I have a piece in today's Telegraph on Tesco, and the anti-supermarket lobby. It's here.
I also had a piece in Saturday's Express on what links the Yes to AV crowd and the eurofanatics. It's here.
Wed, 04/27/2011 - 13:38
In the US, the bogeyman merchant among the liberal left and public employee unions is Walmart. Despite its size, many of its competitors both large and small have non-union workforces and pay similar salaries, if not less. Why does the left oppose Walmart? Might it be that the left only likes provide business that government controls; crony capitalism? In the US,the average income of Walmart shoppers is $35,000 to $40,000 per year. Evidently, leftists are unconcerned about the private sector helping lower income individuals. Their idea of helping the poor is only through redistributing income from the wealthy.
I've seen small stores thrive within several miles of a Walmart. A successful businessman knows how to provide a unique product or service, even if he's small or independent.
Thu, 04/28/2011 - 15:28
Maybe Tesco opponents would like a Grot Shop to open up. They can then buy high priced totally useless merchandise.
Mon, 05/16/2011 - 11:05
From what I can see in the U.K., good management is not appreciated. I'm living in an area full of NIMBYs, they don't want improvements and certainly have no respect for good business. Several times Tesco and another well-known supermarket tried to get a foothold here. The high street is filled with empty shops, and its shops are mostly rented out to charity stores (shmuttas) or there are a few small businesses which have hung on for years. The prices are higher than Tescos and the sell-by dates are covered in dust! The NIMBYs however are adamant that they don't want supermarkets, which they believe will spoil the atmosphere. True, they don't do much shopping unless its liquor or fancy take-aways, but if they do, they get in their cars and take off for the nearest Tesco!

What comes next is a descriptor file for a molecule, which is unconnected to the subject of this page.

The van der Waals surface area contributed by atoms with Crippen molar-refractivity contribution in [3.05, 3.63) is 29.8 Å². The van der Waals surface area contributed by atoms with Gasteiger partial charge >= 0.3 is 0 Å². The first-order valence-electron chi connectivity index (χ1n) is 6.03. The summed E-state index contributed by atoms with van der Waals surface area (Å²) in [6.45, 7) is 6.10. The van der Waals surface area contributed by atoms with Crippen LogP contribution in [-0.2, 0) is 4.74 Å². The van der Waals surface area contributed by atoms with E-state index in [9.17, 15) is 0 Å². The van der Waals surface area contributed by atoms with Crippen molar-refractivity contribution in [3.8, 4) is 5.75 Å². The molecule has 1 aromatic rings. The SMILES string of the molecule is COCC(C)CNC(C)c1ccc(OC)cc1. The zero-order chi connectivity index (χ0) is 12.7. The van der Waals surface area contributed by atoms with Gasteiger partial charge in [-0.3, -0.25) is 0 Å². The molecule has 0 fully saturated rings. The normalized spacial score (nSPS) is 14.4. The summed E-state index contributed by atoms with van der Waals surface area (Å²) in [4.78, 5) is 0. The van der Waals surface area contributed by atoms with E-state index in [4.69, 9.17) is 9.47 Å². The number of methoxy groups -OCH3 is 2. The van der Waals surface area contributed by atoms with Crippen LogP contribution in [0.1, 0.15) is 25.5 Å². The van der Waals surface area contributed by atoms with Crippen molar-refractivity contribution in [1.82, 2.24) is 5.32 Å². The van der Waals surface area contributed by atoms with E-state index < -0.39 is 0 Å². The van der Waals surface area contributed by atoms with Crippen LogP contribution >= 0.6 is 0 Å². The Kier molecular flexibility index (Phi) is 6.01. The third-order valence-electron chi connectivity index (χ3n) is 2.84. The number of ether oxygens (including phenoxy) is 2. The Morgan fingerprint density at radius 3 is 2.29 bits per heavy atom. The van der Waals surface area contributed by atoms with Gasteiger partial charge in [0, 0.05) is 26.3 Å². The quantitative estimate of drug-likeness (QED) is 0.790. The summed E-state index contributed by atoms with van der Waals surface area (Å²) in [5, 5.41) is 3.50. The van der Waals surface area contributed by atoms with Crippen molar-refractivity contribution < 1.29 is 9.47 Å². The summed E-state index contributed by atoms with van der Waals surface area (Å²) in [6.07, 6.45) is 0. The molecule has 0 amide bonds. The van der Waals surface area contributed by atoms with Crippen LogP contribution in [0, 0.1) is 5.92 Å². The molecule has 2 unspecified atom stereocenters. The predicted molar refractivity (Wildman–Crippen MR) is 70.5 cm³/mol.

Mon, 05/16/2011 - 12:50
Haya, it sounds like your neighbors have goyishe kops.
I'm not sure how much sway the documentary film "Walmart:The High Cost of Low Price" from 2005 has had on public opinion. It blamed the high rate of business failure in a section of Ohio in the midwestern US on Wal-Mart. Actually, that section of the US just happened to be in recession with a substantial loss of blue collar industry, a major omission by producer/director Robert Greenwald. It blamed the failure of a small hardware store on Wal-Mart; yet failed to interview the proprietor who blamed his failure on poor management. The store was subsequently replaced with another hardware store, and not reported in the film.
You must be logged in to post a comment.